In the jiu jitsu community, there are people who are on the front lines: competitors and instructors who are out there furthering the art and the sport. These people have names that we know, and they acquire fame throughout our community.
There are, however, people in the background who are just as important to our community We may not know their names, but their work is familiar to most of us.
A while ago, several entities in jiu-jitsu (specifically Scramble, Newaza Apparel, Meerkatsu, Gawakoto, On The Mat, and Open Mat Radio) released a special rash guard to raise money for Paul Moran’s cancer treatment. When I saw the rash guard titled “Another Lion to Kill,” I was interested in learning more about the man whom these companies got together to help. I had never heard of Moran, but clearly he is an important person to our community.
A quick internet search revealed Paul Moran is a podcaster who has done big things for the jiu-jitsu community. Specifically, he is working with Open Mat Radio to help publicize and popularize the art.
I reached out to Paul, and he was kind enough let me interview him about his experiences as a key figure in our small community.
Like many who provide services to the jiu-jitsu community, Paul is himself an active practitioner.
“I’m a brown belt under 7th degree coral belt Sergio Penha. I started under a Carlson affiliate in Western New York before moving to Las Vegas where I trained a few years with a Carlson camp here before finding Sergio. I have never been all that incentivized by competition but I have placed and won a few local Grapplers Quest/NAGA tournaments along the way. My passion is more for teaching than competing. I’ve been fortunate to be able to teach a few seminars and when possible I teach a fundamentals/drills class at Sergio’s. I started training in ’06 or ’07.”
Paul is well known specifically for his work with Open Mat Radio, I was curious about what got him to start Open Mat Radio.
“OMR started for a few reasons. Rafael Penha, Richard Heinrich and I started OMR after we ran a few World Pro Trials. We really enjoyed being part of the scene in a unique capacity that was not just competitor or student. Add to that the less frequent recordings from The Fightworks Podcast and we were off and running. Caleb from Fightworks has been a huge inspiration to me and I still believe set the high bar for what a grappling podcast should be. After we saw the impact some of the shows were having we kept running with it. Eventually life catches up with everyone and the show took on some changes. While it’s been on hiatus for a while now I’ll be bringing that and theJourneyPodcast.com back soon.”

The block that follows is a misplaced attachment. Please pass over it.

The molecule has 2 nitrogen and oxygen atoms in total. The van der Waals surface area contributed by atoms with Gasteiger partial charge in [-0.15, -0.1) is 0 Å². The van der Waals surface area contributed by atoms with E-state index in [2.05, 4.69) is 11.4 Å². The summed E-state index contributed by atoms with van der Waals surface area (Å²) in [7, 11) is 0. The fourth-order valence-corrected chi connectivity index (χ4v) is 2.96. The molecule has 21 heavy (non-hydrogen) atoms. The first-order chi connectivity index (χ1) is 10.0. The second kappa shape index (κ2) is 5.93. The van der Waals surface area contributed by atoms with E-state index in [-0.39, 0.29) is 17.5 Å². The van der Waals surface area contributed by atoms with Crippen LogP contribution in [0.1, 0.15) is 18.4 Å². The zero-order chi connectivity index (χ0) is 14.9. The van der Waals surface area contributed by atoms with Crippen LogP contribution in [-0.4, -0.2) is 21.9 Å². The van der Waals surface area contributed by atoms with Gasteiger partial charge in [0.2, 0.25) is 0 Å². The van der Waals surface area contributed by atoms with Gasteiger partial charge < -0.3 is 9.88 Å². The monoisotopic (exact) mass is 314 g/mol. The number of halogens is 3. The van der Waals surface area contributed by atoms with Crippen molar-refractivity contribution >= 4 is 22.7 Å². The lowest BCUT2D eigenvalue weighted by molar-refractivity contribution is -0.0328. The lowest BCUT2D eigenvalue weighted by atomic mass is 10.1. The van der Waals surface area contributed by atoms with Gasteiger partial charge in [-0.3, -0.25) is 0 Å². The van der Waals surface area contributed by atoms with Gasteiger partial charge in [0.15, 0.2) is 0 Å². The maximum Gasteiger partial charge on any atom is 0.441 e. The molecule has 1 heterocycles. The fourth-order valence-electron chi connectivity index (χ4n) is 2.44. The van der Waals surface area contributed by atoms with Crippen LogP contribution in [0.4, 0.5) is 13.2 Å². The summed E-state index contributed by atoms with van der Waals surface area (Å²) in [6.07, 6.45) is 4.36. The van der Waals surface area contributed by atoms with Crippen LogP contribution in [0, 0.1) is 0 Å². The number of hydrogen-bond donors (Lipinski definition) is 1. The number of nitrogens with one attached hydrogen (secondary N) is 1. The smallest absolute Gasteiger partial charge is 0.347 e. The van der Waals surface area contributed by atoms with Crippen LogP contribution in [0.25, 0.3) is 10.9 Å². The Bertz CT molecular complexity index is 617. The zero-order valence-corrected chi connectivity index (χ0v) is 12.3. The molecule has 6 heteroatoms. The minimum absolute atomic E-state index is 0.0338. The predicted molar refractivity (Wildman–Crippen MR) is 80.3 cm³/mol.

Anyone who is familiar with Open Mat Radio knows that they have done big things for the jiu-jitsu community.
“Open Mat Radio’s mission has always been to ‘tap you into grappling culture.’ Rafael grew up in the scene as his father is a legendary fighter and coach. Richard and I both had our lives completely changed by jiu jitsu. I can’t speak for Raf or Richard but my mission with the podcast was to illustrate the history, culture and characters that changed and saved my life. I can’t take so much from a martial art and community without giving back. OMR was one way to do that.”
“It’s a rather straightforward podcast. News and announcements up front and then long form interviews with the most important people in our community. Sometimes shows are an hour; sometimes they’re a few hours or split into multiple more easily digested episodes.”
“Being able to help spread jiu jitsu is an honor and privilege. I love introducing the history of the sport to new and seasoned grapplers alike. Introducing up-and-coming athletes and projects is also something I think we have done a great job with. We get lots of messages about people finding new favorite athletes and even new coaches/teams to train under. I think the most rewarding thing has been connecting the community with various charities and good causes. While we haven’t come close to making a dime on the site we have raised thousands of dollars for various charities. We aren’t saving the world but we like to think we’ve made a difference in the scene for some. Helping athletes get paid by hyping/connecting seminars and super fights is also awesome.”
“The Movement Mixtape series I did in response to a lot of the scandals and negativity that was flooding the scene was really well received by our community. There is so much good going on that people don’t ever realize. It’s part of our mission to share that with the community.”
Paul and the rest of his colleagues on Open Mat Radio paved the way for other media outlets that exist in the world of jiu-jitsu. Like many who give back to the community, Paul Moran has had many amazing opportunities to work and interact with the jiu jitsu elite.